Types of validity in research: content validity - Newport Paper House


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Types of validity in research: content validity

In psychometric terms, validity is a concept that has gone through a long evolutionary process. At the beginning, Muniz (1996) works the validity with a specific position.

In statistical terms, validity is defined as the true proportion of the variance that is relevant to the test penalties. With the term 'relevant' we refer to what is attributable to the variable, the characteristics that the test measures. But, do we know that there are several types of validity?

In this sense, generally the validity of a test is defined either by means of:

      The relationship between its proportions with some measure of external criteria, or,

      The extent to which the test measures a hypothesized specific underlying trait or “construct”.

Validity in psychometric terms

In psychometric terms, validity is a concept that has gone through a long evolutionary process. At the beginning, Muñiz (1996) worked the validity with a specific position. This held that "a test is valid for that with which it correlates."

Now, validity is understood as a global evaluative judgment. In this judgment, the empirical evidence and the theoretical assumptions support the sufficiency and appropriateness of the interpretations not only of the items, but also of the way people respond as well as the context of the evaluation.

So what is validated is not the proof. What is validated in particular are the inferences made from it. This has two consequences:

      The person responsible for the validity of a test is no longer only its constructor, but also the user.

      The validity of a test is not established once and for all. It is the result of the collection of evidence and theoretical assumptions that occur in an evolutionary and continuous process. This includes all the experimental, statistical and philosophical questions through which scientific hypotheses and theories are evaluated.

In this context, the concept of validity refers to the appropriateness, meaning, and usefulness of specific inferences made from test scores. Test validation is the process of accumulating evidence to support such inferences. Thus, validity is a unitary process. Although evidence can be accumulated in many ways, validity always refers to the degree to which that evidence supports the inferences made from the scores.

Types of evidence

In 1954, a committee chaired by L. J. Cronbach established on behalf of the American Psychological Association (APA) that validity was of four types. These are:

      Content validity.

      predictive validity.

      concurrent validity.

      Construct validity.

Currently, it is agreed, from a scientific point of view, that the only admissible validity is construct validity (Messick, 1995).

Validity and its aspects

Within the study of validity, the evidence is related to five aspects:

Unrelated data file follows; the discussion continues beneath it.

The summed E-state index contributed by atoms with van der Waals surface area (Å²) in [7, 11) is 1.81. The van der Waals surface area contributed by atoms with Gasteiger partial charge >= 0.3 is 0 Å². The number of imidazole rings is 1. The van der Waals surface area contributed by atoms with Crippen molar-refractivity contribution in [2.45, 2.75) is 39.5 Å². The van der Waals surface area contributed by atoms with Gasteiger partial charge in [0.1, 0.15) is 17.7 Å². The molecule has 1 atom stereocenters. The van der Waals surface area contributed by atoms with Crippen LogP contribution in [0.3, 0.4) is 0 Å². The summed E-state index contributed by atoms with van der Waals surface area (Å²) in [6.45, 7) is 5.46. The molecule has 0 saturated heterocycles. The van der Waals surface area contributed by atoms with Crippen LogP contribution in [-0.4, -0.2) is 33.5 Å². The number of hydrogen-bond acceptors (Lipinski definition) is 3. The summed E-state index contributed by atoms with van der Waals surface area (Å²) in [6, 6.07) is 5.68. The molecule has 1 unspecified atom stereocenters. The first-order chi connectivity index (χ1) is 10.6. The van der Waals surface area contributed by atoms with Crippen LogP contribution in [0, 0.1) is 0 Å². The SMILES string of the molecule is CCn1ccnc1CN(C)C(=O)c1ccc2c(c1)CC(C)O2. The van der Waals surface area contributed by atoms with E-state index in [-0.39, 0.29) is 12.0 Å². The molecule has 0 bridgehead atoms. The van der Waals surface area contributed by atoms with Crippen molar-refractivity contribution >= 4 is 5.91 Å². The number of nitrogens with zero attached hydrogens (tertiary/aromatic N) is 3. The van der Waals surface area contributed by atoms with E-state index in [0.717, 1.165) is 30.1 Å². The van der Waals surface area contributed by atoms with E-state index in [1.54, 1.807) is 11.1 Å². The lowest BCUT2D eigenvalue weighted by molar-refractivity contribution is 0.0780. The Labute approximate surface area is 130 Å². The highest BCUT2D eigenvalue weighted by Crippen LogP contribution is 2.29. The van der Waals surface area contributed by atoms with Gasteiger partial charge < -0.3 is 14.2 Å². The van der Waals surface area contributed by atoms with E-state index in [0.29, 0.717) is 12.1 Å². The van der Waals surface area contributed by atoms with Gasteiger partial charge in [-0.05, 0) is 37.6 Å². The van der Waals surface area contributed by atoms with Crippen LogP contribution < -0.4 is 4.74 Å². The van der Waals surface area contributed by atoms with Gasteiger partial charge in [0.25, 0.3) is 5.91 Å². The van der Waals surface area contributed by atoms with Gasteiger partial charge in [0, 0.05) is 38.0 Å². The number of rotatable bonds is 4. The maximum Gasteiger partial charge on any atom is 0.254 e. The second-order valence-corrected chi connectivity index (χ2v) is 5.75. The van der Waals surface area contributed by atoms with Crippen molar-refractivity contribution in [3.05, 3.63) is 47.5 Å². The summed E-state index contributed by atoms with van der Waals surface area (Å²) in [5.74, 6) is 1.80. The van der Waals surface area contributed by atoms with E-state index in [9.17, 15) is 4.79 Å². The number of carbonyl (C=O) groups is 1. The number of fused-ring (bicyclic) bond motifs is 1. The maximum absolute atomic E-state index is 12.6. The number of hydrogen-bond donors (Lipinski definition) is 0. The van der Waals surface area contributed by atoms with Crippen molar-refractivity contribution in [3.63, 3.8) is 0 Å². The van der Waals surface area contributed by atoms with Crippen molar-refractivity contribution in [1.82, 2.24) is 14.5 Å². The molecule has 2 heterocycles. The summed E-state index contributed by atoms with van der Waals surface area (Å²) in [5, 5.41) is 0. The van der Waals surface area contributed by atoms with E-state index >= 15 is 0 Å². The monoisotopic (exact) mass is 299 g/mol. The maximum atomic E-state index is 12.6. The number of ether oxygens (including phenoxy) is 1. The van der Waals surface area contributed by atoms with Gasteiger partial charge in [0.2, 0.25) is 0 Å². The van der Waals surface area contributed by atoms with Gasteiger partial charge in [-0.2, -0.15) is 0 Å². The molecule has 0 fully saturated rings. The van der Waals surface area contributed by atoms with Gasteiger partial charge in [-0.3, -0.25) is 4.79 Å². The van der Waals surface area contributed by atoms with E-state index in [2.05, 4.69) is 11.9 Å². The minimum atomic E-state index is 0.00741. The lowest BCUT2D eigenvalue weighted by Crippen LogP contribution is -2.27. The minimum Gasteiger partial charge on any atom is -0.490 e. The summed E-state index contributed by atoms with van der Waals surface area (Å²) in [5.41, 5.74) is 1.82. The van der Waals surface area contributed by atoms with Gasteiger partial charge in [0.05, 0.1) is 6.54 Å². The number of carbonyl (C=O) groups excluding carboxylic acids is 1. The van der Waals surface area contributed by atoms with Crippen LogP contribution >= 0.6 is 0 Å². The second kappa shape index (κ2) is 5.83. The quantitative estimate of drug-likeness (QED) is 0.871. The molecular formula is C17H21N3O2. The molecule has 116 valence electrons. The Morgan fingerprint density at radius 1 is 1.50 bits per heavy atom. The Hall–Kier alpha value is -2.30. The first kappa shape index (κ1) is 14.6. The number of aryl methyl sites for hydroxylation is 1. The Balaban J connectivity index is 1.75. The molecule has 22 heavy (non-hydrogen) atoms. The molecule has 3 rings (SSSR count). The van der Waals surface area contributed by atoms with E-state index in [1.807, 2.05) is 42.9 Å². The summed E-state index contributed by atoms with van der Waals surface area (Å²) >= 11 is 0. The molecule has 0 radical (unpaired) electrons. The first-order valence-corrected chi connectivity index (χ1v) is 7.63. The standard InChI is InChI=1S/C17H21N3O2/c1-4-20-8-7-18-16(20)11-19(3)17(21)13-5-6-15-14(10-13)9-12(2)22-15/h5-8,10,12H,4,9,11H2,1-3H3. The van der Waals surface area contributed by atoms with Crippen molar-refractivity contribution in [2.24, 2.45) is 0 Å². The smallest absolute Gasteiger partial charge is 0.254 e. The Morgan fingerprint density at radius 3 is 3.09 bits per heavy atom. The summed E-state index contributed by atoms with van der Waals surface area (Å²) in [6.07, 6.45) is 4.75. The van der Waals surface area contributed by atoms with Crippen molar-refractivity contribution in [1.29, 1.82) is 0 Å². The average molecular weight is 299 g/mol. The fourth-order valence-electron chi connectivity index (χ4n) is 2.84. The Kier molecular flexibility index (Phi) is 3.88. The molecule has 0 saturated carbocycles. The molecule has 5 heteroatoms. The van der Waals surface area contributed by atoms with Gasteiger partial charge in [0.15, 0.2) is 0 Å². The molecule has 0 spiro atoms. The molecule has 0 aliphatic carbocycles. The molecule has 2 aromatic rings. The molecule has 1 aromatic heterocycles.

The content (the relevance and representativeness of the test).

      The noun (the theoretical reasons for the observed consistency of the responses).

      Structural (internal configuration of the test and dimensionality).

      Generalization (the degree to which inferences made from the test can be generalized to other populations, situations, or tasks).

      External (relationships of the test with other tests and constructs).

      Consequence (ethical and social consequences of the test).

Thus, within this validity we can understand other types of validity or strategies. As we have previously mentioned, these are content validity, predictive validity, concurrent validity, and construct validity.

Types of validity: content validity

In this type of validity, the following question is answered. Are the items that make up the test really a representative sample of the content domain or behavioral domain that interests us?

So that we understand each other, a behavioral domain or field is a hypothetical grouping of all possible items that cover a particular psychological area. For example, a vocabulary test should be an adequate sample of possible item mastery in this area.

In this sense, content validity is a "measure" of the adequacy of sampling. We say “measure” in quotation marks, since this type of validity consists of a series of estimates or opinions. These estimates do not provide a quantitative index of validity.

This type of validity is associated above all with achievement tests (mathematics tests, history…). For its determination, the test questions are systematically compared with the behavioral domain of the postulated content.

For example, we have a list of 500 words that we expect students in a course to be able to spell correctly. Then, their performance regarding these words will be important exclusively to test the student's ability to spell all 500 words correctly. However, it will only have content validity to the extent that it provides an adequate sample of the 500 words it represents.

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